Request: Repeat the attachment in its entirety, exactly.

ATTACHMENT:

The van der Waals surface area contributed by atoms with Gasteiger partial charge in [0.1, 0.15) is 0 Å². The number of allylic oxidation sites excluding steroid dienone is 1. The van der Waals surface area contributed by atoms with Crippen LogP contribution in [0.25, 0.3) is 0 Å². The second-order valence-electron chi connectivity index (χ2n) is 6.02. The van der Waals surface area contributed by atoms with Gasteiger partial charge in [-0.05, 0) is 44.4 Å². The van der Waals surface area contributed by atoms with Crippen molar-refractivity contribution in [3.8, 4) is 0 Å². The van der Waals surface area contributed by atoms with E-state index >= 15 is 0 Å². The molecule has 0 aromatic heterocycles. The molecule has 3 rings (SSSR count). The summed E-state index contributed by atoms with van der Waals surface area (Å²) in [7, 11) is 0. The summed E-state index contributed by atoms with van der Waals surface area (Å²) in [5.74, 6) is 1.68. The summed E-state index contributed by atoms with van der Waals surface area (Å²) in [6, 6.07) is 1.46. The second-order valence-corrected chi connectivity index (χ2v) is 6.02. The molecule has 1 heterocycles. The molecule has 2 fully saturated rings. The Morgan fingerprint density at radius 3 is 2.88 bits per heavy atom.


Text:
The van der Waals surface area contributed by atoms with Gasteiger partial charge in [0.1, 0.15) is 0 Å². The number of allylic oxidation sites excluding steroid dienone is 1. The van der Waals surface area contributed by atoms with Crippen LogP contribution in [0.25, 0.3) is 0 Å². The second-order valence-electron chi connectivity index (χ2n) is 6.02. The van der Waals surface area contributed by atoms with Gasteiger partial charge in [-0.05, 0) is 44.4 Å². The van der Waals surface area contributed by atoms with Crippen molar-refractivity contribution in [3.8, 4) is 0 Å². The van der Waals surface area contributed by atoms with E-state index >= 15 is 0 Å². The molecule has 0 aromatic heterocycles. The molecule has 3 rings (SSSR count). The summed E-state index contributed by atoms with van der Waals surface area (Å²) in [7, 11) is 0. The summed E-state index contributed by atoms with van der Waals surface area (Å²) in [5.74, 6) is 1.68. The summed E-state index contributed by atoms with van der Waals surface area (Å²) in [6, 6.07) is 1.46. The second-order valence-corrected chi connectivity index (χ2v) is 6.02. The molecule has 1 heterocycles. The molecule has 2 fully saturated rings. The Morgan fingerprint density at radius 3 is 2.88 bits per heavy atom.